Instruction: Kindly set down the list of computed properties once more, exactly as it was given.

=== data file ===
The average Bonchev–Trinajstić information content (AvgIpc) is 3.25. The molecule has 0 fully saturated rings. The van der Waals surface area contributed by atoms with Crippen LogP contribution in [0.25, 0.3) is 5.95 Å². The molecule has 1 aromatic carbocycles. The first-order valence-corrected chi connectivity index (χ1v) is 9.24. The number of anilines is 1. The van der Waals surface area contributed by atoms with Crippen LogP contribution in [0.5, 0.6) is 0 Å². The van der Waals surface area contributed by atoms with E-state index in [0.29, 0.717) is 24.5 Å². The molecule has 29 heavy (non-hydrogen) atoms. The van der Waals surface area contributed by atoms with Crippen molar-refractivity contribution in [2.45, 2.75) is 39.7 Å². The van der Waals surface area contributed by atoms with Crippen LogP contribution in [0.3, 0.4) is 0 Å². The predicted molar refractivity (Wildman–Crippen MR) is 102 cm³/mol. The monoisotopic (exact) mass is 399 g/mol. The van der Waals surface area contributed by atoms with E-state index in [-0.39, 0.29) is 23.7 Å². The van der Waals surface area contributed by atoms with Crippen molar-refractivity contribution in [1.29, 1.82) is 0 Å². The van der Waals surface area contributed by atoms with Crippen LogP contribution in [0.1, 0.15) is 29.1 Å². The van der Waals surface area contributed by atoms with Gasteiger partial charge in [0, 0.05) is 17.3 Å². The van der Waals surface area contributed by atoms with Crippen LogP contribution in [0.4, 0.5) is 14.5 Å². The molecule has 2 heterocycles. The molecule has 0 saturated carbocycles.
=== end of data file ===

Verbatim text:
The average Bonchev–Trinajstić information content (AvgIpc) is 3.25. The molecule has 0 fully saturated rings. The van der Waals surface area contributed by atoms with Crippen LogP contribution in [0.25, 0.3) is 5.95 Å². The molecule has 1 aromatic carbocycles. The first-order valence-corrected chi connectivity index (χ1v) is 9.24. The number of anilines is 1. The van der Waals surface area contributed by atoms with Crippen LogP contribution in [0.5, 0.6) is 0 Å². The van der Waals surface area contributed by atoms with E-state index in [0.29, 0.717) is 24.5 Å². The molecule has 29 heavy (non-hydrogen) atoms. The van der Waals surface area contributed by atoms with Crippen molar-refractivity contribution in [2.45, 2.75) is 39.7 Å². The van der Waals surface area contributed by atoms with Crippen LogP contribution in [0.3, 0.4) is 0 Å². The predicted molar refractivity (Wildman–Crippen MR) is 102 cm³/mol. The monoisotopic (exact) mass is 399 g/mol. The van der Waals surface area contributed by atoms with E-state index in [-0.39, 0.29) is 23.7 Å². The van der Waals surface area contributed by atoms with Crippen molar-refractivity contribution in [1.29, 1.82) is 0 Å². The van der Waals surface area contributed by atoms with Crippen LogP contribution in [0.1, 0.15) is 29.1 Å². The van der Waals surface area contributed by atoms with Gasteiger partial charge in [0, 0.05) is 17.3 Å². The van der Waals surface area contributed by atoms with Crippen LogP contribution in [0.4, 0.5) is 14.5 Å². The molecule has 2 heterocycles. The molecule has 0 saturated carbocycles.